Keyboardist/Backup Vocalist, Desmond Sheppard, began learning piano at the age of eight when he was enrolled in the 21st Century Program at Eisenhower Elementary in Flint. Then piano teacher, Garry McDaniel, noticed Sheppard’s talent and took him under his wing. “For Christmas one year, he bought me a better keyboard because I was playing on a little toy keyboard,” remembers Sheppard, “that really allowed me to improve.” From there, he branched out to other instruments and music mediums. He now plays seven, and teaches at the School of Bach in Lapeer. In 2015, he graduated from UM-Flint with a Maize & Blue Distinguished Scholar Award and a degree in voice. A year later, he joined the United States Army and currently serves as a soldier musician on reserve duty.
Joe Neminski started hitting the skins at Davison High School in their band program and took lessons at Bill Schaffer’s drum shop. His talent was noticed and he soon tried out for the Detroit Pistons drumline and was selected. “It was a humbling experience,” notes Neminski. “I was way out of my league but playing in front of thousands of people during games was a ton of fun!” He attended UM-Flint (where he met Sheppard), earning a communications degree. He has been playing with bands in the area non-stop since his high school days but roughly three years ago, he completely quit the business. “I didn’t touch a drum for a year and a half,” he says. “When Chris asked me to be in the band, I made the decision to pick up the sticks again. I fell back in love with it.”
Day, Sheppard and Neminski performed as a trio and in September, played a show at The Citadel in Port Huron that really solidified the idea of what the band could be. They won two Blue Water Awards for that appearance – Best Original Performance and Best Event. (Their performance was recorded and is available on YouTube and on their website, loxodonband.com). Loxodon was creating a ton of buzz in the music community and their fandom was growing. Things were moving quickly; but something was missing. “It was going really well but we realized that even though Desmond is a bit of a virtuoso, there are certain things a bass can do that a keyboard cannot,” explains Day. “We wanted to free him up to do some amazing stuff. We started asking around for a bassist and Johnny showed up. He just adds a whole new level to what we are doing.”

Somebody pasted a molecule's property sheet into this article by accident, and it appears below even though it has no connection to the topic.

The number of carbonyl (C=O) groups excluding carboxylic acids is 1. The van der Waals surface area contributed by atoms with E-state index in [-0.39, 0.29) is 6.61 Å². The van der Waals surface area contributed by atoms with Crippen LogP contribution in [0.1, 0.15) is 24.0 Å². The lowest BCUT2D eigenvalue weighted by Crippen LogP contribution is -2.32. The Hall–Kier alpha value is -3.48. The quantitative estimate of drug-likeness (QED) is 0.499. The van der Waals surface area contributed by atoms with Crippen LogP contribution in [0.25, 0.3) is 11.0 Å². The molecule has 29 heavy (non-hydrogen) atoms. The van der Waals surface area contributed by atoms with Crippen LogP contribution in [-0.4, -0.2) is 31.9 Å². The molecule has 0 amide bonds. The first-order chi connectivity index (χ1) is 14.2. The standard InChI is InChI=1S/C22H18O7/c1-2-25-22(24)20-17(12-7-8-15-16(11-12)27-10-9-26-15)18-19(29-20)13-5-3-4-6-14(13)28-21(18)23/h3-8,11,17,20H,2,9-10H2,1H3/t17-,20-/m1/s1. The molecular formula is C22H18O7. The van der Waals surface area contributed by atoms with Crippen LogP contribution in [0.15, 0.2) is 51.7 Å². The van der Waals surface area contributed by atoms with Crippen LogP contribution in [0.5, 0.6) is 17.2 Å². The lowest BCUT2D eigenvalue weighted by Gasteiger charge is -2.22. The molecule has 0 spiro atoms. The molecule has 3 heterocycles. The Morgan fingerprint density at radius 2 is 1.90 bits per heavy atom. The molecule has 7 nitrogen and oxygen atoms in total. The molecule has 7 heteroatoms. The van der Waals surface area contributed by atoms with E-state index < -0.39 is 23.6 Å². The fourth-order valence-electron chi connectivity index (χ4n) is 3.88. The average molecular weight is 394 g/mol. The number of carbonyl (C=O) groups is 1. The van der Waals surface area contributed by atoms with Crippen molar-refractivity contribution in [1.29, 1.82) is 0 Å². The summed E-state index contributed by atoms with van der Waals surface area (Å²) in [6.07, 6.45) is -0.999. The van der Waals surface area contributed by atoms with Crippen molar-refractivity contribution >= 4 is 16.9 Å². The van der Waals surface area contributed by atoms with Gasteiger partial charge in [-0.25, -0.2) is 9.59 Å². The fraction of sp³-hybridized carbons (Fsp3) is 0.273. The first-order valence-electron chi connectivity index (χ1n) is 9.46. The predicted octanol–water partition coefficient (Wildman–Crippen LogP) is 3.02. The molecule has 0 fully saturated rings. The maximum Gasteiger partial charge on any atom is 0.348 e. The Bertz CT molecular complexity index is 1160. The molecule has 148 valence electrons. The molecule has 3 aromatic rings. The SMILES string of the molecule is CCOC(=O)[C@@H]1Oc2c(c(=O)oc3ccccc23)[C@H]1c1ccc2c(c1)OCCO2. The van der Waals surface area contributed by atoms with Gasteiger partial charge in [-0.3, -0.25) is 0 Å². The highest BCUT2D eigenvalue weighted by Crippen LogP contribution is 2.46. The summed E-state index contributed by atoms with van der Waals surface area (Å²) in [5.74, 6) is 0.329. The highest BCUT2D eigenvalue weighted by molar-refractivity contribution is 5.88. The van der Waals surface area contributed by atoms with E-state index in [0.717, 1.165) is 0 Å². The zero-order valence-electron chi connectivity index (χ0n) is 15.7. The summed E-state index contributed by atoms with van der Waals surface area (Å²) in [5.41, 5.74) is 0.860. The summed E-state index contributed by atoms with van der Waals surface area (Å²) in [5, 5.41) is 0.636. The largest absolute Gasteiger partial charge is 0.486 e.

“Flint has fantastic musicians, artists and people and we realize it’s not a competition. We are all in this together.”
“I’ve been involved in the local music scene forever,” says bassist, Johnny Mason. “When I was young, I did some work as a stagehand and at one show, I got to hang out with Les Claypool of Primus. He showed me some stuff on the bass and that was it for me.” He soon joined his first band, a punk/ska outfit called Army of One. “We got the attention of some executives in New York City and got signed to Moon Ska Records. I did that for years and when it ended, I quit music for a little while. Eventually, I joined a band called Building Birds and we were successful for a time,” he states. “After that, I’ve been sort of hanging out, then I got the call from Loxodon.” As soon as Mason heard the band’s sound, he was blown away. “I checked out some of their demos and they didn’t sound like anything else happening around here. I was all in. It’s been a blast with them so far,” he says.